Real Estate’s Shiny New Tech Doesn’t Amount to Much in New Campaign for Re/Max

Brand touts the power of experience in new ads from Camp + King

Maybe a virtual agent isn't such a good idea. Re/Max

There are all kinds of tools out there to buy a home. And while the newer companies like Redfin, Zillow and Compass tout ease of use and potential savings, buying a home is a huge investment, and having a qualified real-estate agent still makes a difference.

To that end, Re/Max is taking aim at the disruptors and discount agents in a new campaign from San Francisco-based Camp + King that reminds consumers of the importance of having a trusted partner at their side.

While technology is great, that virtual agent could end up being more trouble than its worth, and incredibly frustrating.

Or perhaps that tech could lead to a sale price that’s way below what is expected. Either way, the ads put a humorous spin on the cult of technology when buying or selling a home.

But the agency and brand didn’t stop there and set their sights on discount agents. Perhaps real estate isn’t exactly an agent’s only job, or maybe they didn’t do their research.

Then, there’s the agent who tried to cut corners. In the campaign, Re/Max reminds consumers not to worry—its’s done this a million times.

The work is a departure from previous campaigns (the agency won the Re/Max account in 2015), which were more focused on the brand’s attributes, as opposed to taking a swipe at the newbies.

“In the first years working with them, it was all about the celebration of who they are,” said Roger Camp, partner and CCO of Camp + King. “We got a little bit more pugilistic, and we’re starting to go after some of the newcomers. We wanted to have a hint of comedy because it takes some of the sting out of the points we’re making.”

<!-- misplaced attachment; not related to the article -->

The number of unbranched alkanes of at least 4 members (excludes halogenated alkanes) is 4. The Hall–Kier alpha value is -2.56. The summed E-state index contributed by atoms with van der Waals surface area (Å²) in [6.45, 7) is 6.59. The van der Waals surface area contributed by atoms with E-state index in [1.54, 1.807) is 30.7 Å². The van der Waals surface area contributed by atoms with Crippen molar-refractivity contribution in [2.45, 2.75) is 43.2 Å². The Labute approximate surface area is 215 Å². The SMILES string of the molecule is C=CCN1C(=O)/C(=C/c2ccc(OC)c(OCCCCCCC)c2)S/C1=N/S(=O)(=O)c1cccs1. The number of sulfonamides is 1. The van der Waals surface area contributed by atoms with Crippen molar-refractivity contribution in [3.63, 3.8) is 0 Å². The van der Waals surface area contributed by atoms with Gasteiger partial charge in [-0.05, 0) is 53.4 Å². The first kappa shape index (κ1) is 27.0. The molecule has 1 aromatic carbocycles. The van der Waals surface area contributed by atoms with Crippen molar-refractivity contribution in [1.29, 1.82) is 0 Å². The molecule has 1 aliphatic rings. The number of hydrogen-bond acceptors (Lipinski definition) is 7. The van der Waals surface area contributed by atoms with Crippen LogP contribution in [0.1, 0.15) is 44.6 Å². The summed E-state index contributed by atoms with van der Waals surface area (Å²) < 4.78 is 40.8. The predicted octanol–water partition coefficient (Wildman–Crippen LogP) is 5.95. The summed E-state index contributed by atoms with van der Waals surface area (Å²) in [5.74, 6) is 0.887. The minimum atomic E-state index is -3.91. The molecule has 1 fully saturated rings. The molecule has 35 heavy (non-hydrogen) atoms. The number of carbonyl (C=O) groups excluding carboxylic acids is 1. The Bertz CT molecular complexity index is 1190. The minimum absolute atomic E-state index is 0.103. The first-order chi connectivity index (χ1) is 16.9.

While the newer companies may have captured some of the mindshare of the market and gained some publicity from their tactics, real-estate agents still have a significant role in the process for homebuyers, according to Abby Lee, Re/Max svp of marketing and communications.

“The consumer hasn’t quite figured out what these (companies and platforms) are yet,” Lee said. “They’re not quite familiar with them or know what the benefits are.”

A Re/Max survey indicated that millennials, who are presently driving most of the home purchasing volume, overwhelmingly preferred to work with an agent. Interestingly, the only thing more stressful than buying a home is going through a divorce, according to the research.

“Knowing that making the largest financial decision in your life can be as stressful as going through a divorce, it’s [important] to do that with someone who has a lot of experience,” said Jamie King, partner of Camp + King.

Yet, even though there is a great deal of gravity in buying a home, leaning into comedy was an essential component to getting the message across.

“For millennials, there are all kinds of (home buying) tech options out there, and people think that they can do this on their own,” said Jesse Dillow, Camp + King creative director. “But people could get into a situation where they don’t know what they’re doing, and the comedy helps plant the seed that no one has more experience than Re/Max.”